- The region of moisture transport associated with this weekend’s storm is remarkably robust, featuring deep moisture and intense transportation.
- The tongue of enhanced vapor advection is defined as a band of intense southwesterly flow just south of the cold front. As the cold front moves only slowly N->S, so too does the band of elevated IVT. As a result, some parts of California will see an incredible duration of very intense moisture advection.
Moisture advection alone does not a rainstorm make; something needs to lift all those sopping parcels until they cool enough to condense. But it isn’t hard to get lift in coastal California, especially not when a dramatically intense surface low is involved.
The ascent necessary to turn moisture to rain will come from two places this weekend.
- Topography, which will force air to ‘pile up’ and rise. This will be focused in two places: along the coast, where increased friction will lead to convergence; and the hills and mountains of California, which will physically block air and force it to ascend orographically.
- Along the cold front, where surface wind will converge and be forced to rise.
Success at forcing ascent is a function of immobility and intensity of convergence. So, most capable of turning moisture into rain will be mountains, which don’t move but inspire extreme convergence. This is followed by coastal friction and the cold front respectively, as the former does not waver but also inspires less intense convergence; while the latter moves, albeit slowly, and is fairly narrow. That being said, where the cold front does end up, a narrow band of strongly forced showers will pile up rain at a rapid rate.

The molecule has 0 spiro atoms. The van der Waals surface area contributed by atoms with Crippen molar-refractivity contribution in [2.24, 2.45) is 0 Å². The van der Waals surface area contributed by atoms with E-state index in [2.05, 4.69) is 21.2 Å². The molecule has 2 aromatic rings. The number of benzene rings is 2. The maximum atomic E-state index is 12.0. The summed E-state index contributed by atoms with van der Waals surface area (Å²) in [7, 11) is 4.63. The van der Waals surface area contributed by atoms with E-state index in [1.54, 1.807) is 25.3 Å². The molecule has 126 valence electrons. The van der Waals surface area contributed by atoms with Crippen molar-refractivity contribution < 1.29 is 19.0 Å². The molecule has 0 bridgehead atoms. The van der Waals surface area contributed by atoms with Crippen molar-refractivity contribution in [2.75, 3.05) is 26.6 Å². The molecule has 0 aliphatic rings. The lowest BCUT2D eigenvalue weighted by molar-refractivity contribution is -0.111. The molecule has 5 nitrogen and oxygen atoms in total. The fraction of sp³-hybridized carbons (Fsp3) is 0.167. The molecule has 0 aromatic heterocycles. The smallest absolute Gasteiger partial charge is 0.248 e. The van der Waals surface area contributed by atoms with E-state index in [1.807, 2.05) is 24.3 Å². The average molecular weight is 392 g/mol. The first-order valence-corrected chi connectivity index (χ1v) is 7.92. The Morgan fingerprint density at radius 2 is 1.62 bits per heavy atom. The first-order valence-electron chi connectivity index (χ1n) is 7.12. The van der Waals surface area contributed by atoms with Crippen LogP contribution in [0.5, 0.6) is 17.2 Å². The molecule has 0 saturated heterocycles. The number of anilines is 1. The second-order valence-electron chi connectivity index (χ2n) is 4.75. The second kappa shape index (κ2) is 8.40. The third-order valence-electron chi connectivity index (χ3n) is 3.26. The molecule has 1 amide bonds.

The combination of subtle frictional forcing for ascent, dramatic but narrow cold-frontal forcing, and long-fused, dramatic orographic lift will promote a dangerous environment in which more than 10″ of rain are locally plausible amidst rain that, at times, could fall with rates exceeding 1″/hr.
California is not facing this atmospheric river in isolation. The deluge of rain falls after two of the worst wildfire seasons on record impacted the state back-to-back. The result is a patchwork of burn scars, with soil rendered hydrophobic by ash and unanchored by decimated forests. Concern is especially large in the vicinity of the fresh, expansive Dixie fire, which smashed the record for largest single fire while growing to almost 1,000,000 acres in size. In this huge zone of hydrophobic, unstable soil that’s partially focused along steep hillsides and mountainous terrain, disastrous debris flow could very possibly occur as extreme, long-lasting moisture transport interact with immobile topographic forcing. If a line of slow moving, strongly forced cold frontal storms move through, it could help instigate such flows, though it’s possible they occur spontaneously due to more subtle but longer-fused rainfall.
If you live near steep slopes and/or burn scars, now is the time to contemplate how you will evacuate if need be. Have a kit ready. Never sleep without a WEA-equipped phone or NOAA weather radio. This could be, locally, very dangerous.